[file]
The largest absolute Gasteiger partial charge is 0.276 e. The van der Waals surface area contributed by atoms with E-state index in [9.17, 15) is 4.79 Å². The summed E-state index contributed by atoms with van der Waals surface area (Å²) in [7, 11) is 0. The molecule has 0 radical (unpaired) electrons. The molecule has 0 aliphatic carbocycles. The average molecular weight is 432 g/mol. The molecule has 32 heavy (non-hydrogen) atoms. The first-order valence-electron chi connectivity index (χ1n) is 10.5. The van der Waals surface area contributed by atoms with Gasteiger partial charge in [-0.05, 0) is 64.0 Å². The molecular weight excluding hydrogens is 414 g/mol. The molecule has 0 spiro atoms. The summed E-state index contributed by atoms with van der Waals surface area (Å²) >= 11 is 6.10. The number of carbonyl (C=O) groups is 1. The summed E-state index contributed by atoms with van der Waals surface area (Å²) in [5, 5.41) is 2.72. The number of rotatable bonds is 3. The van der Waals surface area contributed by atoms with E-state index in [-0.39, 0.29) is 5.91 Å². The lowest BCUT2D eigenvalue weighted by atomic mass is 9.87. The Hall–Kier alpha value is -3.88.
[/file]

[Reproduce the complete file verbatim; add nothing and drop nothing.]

The largest absolute Gasteiger partial charge is 0.276 e. The van der Waals surface area contributed by atoms with E-state index in [9.17, 15) is 4.79 Å². The summed E-state index contributed by atoms with van der Waals surface area (Å²) in [7, 11) is 0. The molecule has 0 radical (unpaired) electrons. The molecule has 0 aliphatic carbocycles. The average molecular weight is 432 g/mol. The molecule has 32 heavy (non-hydrogen) atoms. The first-order valence-electron chi connectivity index (χ1n) is 10.5. The van der Waals surface area contributed by atoms with Gasteiger partial charge in [-0.05, 0) is 64.0 Å². The molecular weight excluding hydrogens is 414 g/mol. The molecule has 0 spiro atoms. The summed E-state index contributed by atoms with van der Waals surface area (Å²) >= 11 is 6.10. The number of carbonyl (C=O) groups is 1. The summed E-state index contributed by atoms with van der Waals surface area (Å²) in [5, 5.41) is 2.72. The number of rotatable bonds is 3. The van der Waals surface area contributed by atoms with E-state index in [-0.39, 0.29) is 5.91 Å². The lowest BCUT2D eigenvalue weighted by atomic mass is 9.87. The Hall–Kier alpha value is -3.88.